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Since the first of April I chose over “Woman In Gold” movies such as “Danny Collins” (good), “The Longest Ride” (okay), “While We’re Young” (awful) and “Desert Dancer” (okay) until today when I went to see “Woman In Gold” which I definitely should have seen before now.

The painting in question, “The Portrait of Adele Bloch-Bauer” by Gustav Klimt, was used as a test case before the Supreme court regarding reparation for Jewish descendants whose family art was stolen by the Nazis. It is based on a true story that brought Maria Altman (played by Helen Mirren as an adult and Tatiana Maslany as young Maria) and a young lawyer, Randol Schoenberg (played by Ryan Reynolds) together to fight for the portrait of her aunt, along with other art works, that Austria claimed and saw as their “Mona Lisa”.

There are a series of flashbacks throughout the movie showing the Jewish Altman family, society and cultural leaders of Vienna, and what happened to them and their belongings when Hitler and his Nazis marched into Austria. Though many of these scenes are familiar they still resonate with the cruelty they caused on all levels.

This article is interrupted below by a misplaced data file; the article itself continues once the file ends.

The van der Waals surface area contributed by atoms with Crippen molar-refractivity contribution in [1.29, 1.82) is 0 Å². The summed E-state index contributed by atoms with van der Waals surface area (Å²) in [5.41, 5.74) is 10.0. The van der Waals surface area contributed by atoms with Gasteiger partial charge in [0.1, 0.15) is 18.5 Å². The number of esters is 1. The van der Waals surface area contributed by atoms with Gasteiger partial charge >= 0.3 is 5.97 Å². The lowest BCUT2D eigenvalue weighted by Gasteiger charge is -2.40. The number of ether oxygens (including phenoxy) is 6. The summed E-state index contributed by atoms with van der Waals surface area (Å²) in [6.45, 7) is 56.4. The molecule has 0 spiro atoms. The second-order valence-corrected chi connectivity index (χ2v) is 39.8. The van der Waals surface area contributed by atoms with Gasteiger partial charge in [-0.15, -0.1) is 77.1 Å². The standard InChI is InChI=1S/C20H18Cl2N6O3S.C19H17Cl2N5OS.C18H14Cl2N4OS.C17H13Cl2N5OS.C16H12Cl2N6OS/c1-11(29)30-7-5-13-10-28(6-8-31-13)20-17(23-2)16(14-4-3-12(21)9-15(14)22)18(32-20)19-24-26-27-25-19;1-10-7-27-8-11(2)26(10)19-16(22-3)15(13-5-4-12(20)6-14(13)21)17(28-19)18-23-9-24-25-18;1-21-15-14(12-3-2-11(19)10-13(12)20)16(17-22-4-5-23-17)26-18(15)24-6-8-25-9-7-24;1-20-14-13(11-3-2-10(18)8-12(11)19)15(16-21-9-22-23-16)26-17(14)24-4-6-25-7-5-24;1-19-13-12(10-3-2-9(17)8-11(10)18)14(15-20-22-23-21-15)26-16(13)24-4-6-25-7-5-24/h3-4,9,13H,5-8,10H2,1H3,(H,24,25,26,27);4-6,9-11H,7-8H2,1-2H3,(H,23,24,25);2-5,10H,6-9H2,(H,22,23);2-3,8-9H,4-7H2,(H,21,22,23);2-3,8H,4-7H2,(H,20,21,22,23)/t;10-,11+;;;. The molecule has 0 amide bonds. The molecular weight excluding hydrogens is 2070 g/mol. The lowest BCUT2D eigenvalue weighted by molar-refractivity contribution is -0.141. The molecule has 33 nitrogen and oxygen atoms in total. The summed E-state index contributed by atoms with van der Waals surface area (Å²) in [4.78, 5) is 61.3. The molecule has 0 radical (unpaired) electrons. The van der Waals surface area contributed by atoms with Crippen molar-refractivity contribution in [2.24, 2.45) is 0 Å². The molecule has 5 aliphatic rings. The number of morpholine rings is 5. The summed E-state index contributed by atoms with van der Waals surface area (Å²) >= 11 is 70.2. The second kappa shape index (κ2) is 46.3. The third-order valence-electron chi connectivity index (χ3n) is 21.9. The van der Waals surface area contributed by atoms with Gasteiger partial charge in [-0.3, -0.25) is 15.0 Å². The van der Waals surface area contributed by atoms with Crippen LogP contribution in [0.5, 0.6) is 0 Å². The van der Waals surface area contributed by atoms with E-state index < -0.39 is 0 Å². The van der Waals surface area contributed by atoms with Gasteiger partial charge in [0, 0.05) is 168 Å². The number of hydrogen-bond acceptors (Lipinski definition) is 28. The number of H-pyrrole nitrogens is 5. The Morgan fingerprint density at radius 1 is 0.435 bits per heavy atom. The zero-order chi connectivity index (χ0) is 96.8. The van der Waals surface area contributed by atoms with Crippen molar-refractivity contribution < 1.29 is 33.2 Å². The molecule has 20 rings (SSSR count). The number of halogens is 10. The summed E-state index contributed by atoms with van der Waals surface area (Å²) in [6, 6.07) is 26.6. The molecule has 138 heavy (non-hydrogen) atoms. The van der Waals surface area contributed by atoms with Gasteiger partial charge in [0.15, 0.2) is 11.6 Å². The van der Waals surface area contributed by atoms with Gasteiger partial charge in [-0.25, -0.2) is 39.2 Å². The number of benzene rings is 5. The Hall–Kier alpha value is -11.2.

The major part of the film is the interaction between the unsophisticated lawyer Reynolds and the refined Mirren, who can have a very sharp tongue. The chemistry between the two makes their journey together very believable as does Daniel Bruhl when he comes to their aid as an Austrian journalist aware of injustices of the past on a personal level.

Part Holocaust story, part courtroom drama and part history the whole movie is elevated by the acting of the leads especially, no surprise here, by Helen Mirren, who can throw out quips with gusto and whose face can express so much without dialogue.

As with most ‘based on a true story’ films much is left out such as Maria having children and what happened to her husband, played by Max Irons, though a major scene and middle portion of the film involves him. Over the credits we see pictures of the real people and we learn what happened to most of them.

The direction, especially the Austrian scenes, by Simon Curtis are generally well done as is the screenplay by Alexi Kaye Campbell, though the latter does pull at the heartstrings at points while the score by Martin Phipps and Hans Zimmer adds emotional tension to some scenes.

“Woman In Gold” is a movie that pulls you into all aspects of the story to the point of involving you emotionally!

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